Here is an interesting quote about Deep Ellum. One of the things that keep me in my addiction for many years was the interesting people and places you would spend time in that I never would have dreamed I ever would have spent any time in before my addiction escalated. I have been in places like this and I am lucky to have gotten out alive. Here is the wikepedia quote. I definitely am not hoping you will be impressed (or that I am trying to impress) by this but it sure was interesting.
    Artists such as Blind Lemon Jefferson, Robert Johnson Huddie “Leadbelly”Ledbetter, and Bessie Smith played in Deep Ellum clubs like The Harlem and The Palace.

    In 1937, a columnist described Deep Ellum as:

    …[the] one spot in the city that needs no daylight saving time because there is no bedtime…[It is] the only place recorded on earth where business, religion, hoodooism, gambling and stealing goes on at the same time without friction…Last Saturday a prophet held the best audience in this ‘Madison Square Garden’ in announcing that Jesus Christ would come to Dallas in person in 1939. At the same time a pickpocket was lifting a week’s wages from another guy’s pocket, who stood with open mouth to hear the prophecy.

  4. Lily

    Thanks, John, but you give me way too much credit. My cousin is gifted with musical talent and what little I know seems to be learned from being around him. The Daddy Stove Pipe link was one he sent me awhile back. DSP’s website has numerous links showcasing his extraordinary musical talents, if you wish to explore it.

    As you observed, Deep Ellum can be a pretty rough area in Dallas and the level of roughness seems to depend upon economic conditions. It has a colorful culture with good elements that the city doesn’t want to lose and bad elements that refuse to conform to the city’s efforts to tame it. In some ways, it’s similar to the French Quarter in NOLA where amidst the musical culture, you can find teen prostitutes with their pimps watching them from a distance or drug dealers slyly selling their wares. It’s dissimilar in that it lacks the beauty and charm of the NOLA’s French Quarter.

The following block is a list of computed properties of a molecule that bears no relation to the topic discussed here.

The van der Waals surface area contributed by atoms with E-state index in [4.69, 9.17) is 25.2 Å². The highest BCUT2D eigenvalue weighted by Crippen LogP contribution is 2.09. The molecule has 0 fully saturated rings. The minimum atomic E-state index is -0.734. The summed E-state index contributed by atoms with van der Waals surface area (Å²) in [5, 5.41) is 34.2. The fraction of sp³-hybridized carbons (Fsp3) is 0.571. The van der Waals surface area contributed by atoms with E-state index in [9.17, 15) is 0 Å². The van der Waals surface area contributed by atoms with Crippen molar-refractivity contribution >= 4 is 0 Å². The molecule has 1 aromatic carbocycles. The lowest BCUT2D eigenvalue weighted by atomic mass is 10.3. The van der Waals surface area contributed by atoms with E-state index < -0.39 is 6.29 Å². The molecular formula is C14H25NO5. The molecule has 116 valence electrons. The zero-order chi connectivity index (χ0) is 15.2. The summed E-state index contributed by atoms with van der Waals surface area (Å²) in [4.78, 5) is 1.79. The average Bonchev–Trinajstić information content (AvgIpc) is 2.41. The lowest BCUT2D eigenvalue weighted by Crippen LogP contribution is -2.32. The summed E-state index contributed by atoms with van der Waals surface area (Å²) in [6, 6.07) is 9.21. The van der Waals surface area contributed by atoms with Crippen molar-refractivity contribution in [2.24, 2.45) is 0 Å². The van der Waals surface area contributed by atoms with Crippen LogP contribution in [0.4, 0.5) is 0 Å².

• I was hesitant Lily to make the response I did but I thought it was appropriate considering that the blues are engulfged in a “Deep Ellum” like culture. I appreciate you not reacting in a negative way. I hope I don’t get MM into trouble. He may end up deleting it and I would understand if he did.

      • Actually, JY, there’s no great controversy about that point. Delta Blues germinated in the Post-Bellum South where Blacks would work hard on the plantations for marginal compensation then get rowdy on Saturday night. Violence, cheap booze and the blues were all there together. But, then, there was always an interesting relationship between the blues and religion. Some responded to blues in a revival-ish kind of way, and remember Charley Patton fancying himself as a preacher. So it’s quite a mix of different elements.

  5. Lily

    No need to explain, John. As much as I appreciate the music, I’m with you in recognizing the culture it’s engulfed in. As you observed, it seems best appreciated from a safe distance.

    I prefer the old spirituals and tend to have weird tastes in music. Here’s a sample of loving the mix of opera divas singing my favorite spiritual. Apologies ahead of time for the poor quality: http://www.videosurf.com/video/a-balm-in-gilead-kathleen-battle-jessye-norman-james-levine-71797596

    • If I would have stayed at a “safe distance” I never would have met Punchy, Red, Big E, KitKat, Tiffany, Shorty or all the folks I met at the rehabs I attended. In retrospect, it probably would have been better to stay at a safe distance- that was the same thing I heard from the Ivy leager (Mount Holyoke-Econ degree; Universiy of Michigan- MBA in health care Finance; DePaul- Health care Law- passed the bar exam and then passed her CPA exam on her first try) I dated for 2 years and at about the year and a half mark I could not measure up to her so I coped out and dropped out for “Deep Ellum.” In retrospect, that probably was a good thing too.

      • She ended up turning on me and going to my family to inform them that I had been hanging out at “Deep Ellam” which did not sit right with my brother or mother. That was the start of my in and out of rehabs for the next six or so years. So, I always had periods of sobriety where I was starting to get grounded in reformation theology. My brother did not like that either since he was a member at Willow Creek and the contemporary reformation theologians were starting to be critical of Willow Creek. The whole scenario got increasingly worse and the misunderstandings continued to escalate. Need I say more?

    • Btw, Balm of Gilead is a beautiful song sung by those wonderful angelic voices

  6. Speaking of the blues- Marky Mark sent me this Mencken gem: